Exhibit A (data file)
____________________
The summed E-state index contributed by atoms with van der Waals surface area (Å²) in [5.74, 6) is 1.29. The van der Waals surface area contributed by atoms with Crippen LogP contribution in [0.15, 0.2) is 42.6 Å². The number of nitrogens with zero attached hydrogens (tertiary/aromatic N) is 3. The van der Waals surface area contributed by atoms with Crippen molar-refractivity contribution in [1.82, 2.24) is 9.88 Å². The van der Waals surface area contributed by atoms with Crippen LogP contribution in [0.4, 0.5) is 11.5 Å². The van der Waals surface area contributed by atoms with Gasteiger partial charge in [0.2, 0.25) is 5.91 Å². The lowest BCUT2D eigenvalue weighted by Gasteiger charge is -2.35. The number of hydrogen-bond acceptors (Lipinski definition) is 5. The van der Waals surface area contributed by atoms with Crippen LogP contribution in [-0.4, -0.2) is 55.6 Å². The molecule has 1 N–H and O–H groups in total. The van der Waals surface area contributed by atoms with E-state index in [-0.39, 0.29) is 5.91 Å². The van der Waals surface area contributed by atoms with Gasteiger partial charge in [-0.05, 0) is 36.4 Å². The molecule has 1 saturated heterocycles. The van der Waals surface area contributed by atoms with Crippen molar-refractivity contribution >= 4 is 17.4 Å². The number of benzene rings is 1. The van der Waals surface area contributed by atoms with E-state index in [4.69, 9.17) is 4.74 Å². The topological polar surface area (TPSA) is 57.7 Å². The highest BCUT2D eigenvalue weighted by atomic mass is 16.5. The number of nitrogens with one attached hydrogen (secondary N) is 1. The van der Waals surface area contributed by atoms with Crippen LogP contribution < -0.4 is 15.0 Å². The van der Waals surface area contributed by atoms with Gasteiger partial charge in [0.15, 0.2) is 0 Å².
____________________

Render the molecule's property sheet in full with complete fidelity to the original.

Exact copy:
The summed E-state index contributed by atoms with van der Waals surface area (Å²) in [5.74, 6) is 1.29. The van der Waals surface area contributed by atoms with Crippen LogP contribution in [0.15, 0.2) is 42.6 Å². The number of nitrogens with zero attached hydrogens (tertiary/aromatic N) is 3. The van der Waals surface area contributed by atoms with Crippen molar-refractivity contribution in [1.82, 2.24) is 9.88 Å². The van der Waals surface area contributed by atoms with Crippen LogP contribution in [0.4, 0.5) is 11.5 Å². The van der Waals surface area contributed by atoms with Gasteiger partial charge in [0.2, 0.25) is 5.91 Å². The lowest BCUT2D eigenvalue weighted by Gasteiger charge is -2.35. The number of hydrogen-bond acceptors (Lipinski definition) is 5. The van der Waals surface area contributed by atoms with Crippen LogP contribution in [-0.4, -0.2) is 55.6 Å². The molecule has 1 N–H and O–H groups in total. The van der Waals surface area contributed by atoms with E-state index in [-0.39, 0.29) is 5.91 Å². The van der Waals surface area contributed by atoms with Gasteiger partial charge in [-0.05, 0) is 36.4 Å². The molecule has 1 saturated heterocycles. The van der Waals surface area contributed by atoms with Crippen molar-refractivity contribution >= 4 is 17.4 Å². The number of benzene rings is 1. The van der Waals surface area contributed by atoms with E-state index in [4.69, 9.17) is 4.74 Å². The topological polar surface area (TPSA) is 57.7 Å². The highest BCUT2D eigenvalue weighted by atomic mass is 16.5. The number of nitrogens with one attached hydrogen (secondary N) is 1. The van der Waals surface area contributed by atoms with Crippen LogP contribution < -0.4 is 15.0 Å². The van der Waals surface area contributed by atoms with Gasteiger partial charge in [0.15, 0.2) is 0 Å².